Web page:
New research from the University of Kent has revealed that positive reframing, acceptance and humour are the most effective coping strategies for people dealing with failures.
In a paper published by the international journal Anxiety, Stress & Coping, Dr Joachim Stoeber and Dr Dirk Janssen from the University’s School of Psychology describe a diary study that found these three strategies to be most effective in dealing with small failures and setbacks, and helping people to keep up their spirits and feel satisfied at the end of the day.
For the study, a sample of 149 students completed daily diary reports for 3 – 14 days, reporting the most bothersome failure they experienced during the day, what strategies they used to cope with the failure, and how satisfied they felt at the end of the day. Their coping strategies included: using emotional or instrumental support; self-distraction; denial; religion; venting; substance use; self-blame; and behavioural disengagement.
Of these, using social support (both emotional and instrumental), denial, venting, behavioural disengagement, and self-blame coping had negative effects on satisfaction at the end of the day: the more students used these coping strategies in dealing with the day’s most bothersome failure, the less satisfied they felt at the end of the day.
In contrast, positive reframing (i.e. trying to see things in a more positive light, looking for something good in what happened), acceptance and humour coping had positive effects on satisfaction: the more students used these coping strategies in dealing with failures, the more satisfied they felt at the end of the day.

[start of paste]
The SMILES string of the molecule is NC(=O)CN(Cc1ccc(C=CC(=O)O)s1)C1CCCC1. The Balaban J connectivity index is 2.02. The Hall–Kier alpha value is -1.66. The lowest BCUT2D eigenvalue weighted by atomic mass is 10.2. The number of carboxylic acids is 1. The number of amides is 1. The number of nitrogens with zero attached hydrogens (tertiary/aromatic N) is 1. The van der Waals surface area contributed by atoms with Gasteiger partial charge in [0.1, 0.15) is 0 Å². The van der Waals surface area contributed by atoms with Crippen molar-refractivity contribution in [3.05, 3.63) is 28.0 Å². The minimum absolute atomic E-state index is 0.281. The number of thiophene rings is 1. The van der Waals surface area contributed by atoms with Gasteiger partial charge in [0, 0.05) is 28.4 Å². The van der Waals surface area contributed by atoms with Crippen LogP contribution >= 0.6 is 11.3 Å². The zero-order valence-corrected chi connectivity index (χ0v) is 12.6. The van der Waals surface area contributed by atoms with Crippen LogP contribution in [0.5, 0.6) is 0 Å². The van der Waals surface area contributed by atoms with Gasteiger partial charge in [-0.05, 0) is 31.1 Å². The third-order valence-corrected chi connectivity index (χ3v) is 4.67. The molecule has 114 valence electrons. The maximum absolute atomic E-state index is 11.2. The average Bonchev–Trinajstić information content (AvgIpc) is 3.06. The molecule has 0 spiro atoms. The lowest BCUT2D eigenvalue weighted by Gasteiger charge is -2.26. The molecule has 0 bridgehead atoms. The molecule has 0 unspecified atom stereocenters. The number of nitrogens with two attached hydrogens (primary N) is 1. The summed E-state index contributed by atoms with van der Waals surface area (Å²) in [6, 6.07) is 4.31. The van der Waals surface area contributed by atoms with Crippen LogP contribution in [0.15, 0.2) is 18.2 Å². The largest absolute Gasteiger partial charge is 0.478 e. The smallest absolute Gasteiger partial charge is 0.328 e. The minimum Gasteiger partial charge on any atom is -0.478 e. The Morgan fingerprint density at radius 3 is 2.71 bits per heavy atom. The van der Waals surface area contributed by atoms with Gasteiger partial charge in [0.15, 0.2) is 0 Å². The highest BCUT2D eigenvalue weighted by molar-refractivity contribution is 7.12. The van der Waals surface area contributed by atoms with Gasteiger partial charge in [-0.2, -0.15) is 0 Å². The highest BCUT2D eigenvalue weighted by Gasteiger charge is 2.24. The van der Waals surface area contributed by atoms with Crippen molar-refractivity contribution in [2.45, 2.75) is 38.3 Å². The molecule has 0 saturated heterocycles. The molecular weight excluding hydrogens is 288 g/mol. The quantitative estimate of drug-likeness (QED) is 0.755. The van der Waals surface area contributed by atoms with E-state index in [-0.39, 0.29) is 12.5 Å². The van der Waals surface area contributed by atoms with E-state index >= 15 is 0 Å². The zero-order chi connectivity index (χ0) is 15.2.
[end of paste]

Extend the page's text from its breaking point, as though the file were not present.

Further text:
Dr Stoeber, a leading authority on perfectionism, motivation and performance, believes that the findings of this study will be of significant interest to clinicians, counsellors and anyone working on stress research. He said: ‘The finding that positive reframing was helpful for students high in perfectionistic concerns is particularly important because it suggests that even people high in perfectionistic concerns, who have a tendency to be dissatisfied no matter what they achieve, are able to experience high levels of satisfaction if they use positive reframing coping when dealing with perceived failures.’
He added that a helpful recommendation for anyone trying to cope would be to try to find positive aspects in the outcomes they regard as ‘failures’; and reframe these outcomes in a more positive way; for example, by focusing on what has been achieved, rather than on what has not been achieved. ‘It’s no use ruminating about small failures and setbacks and drag yourself further down,’ he said. ‘Instead it is more helpful to try to accept what happened, look for positive aspects and – if it is a small thing – have a laugh about it.’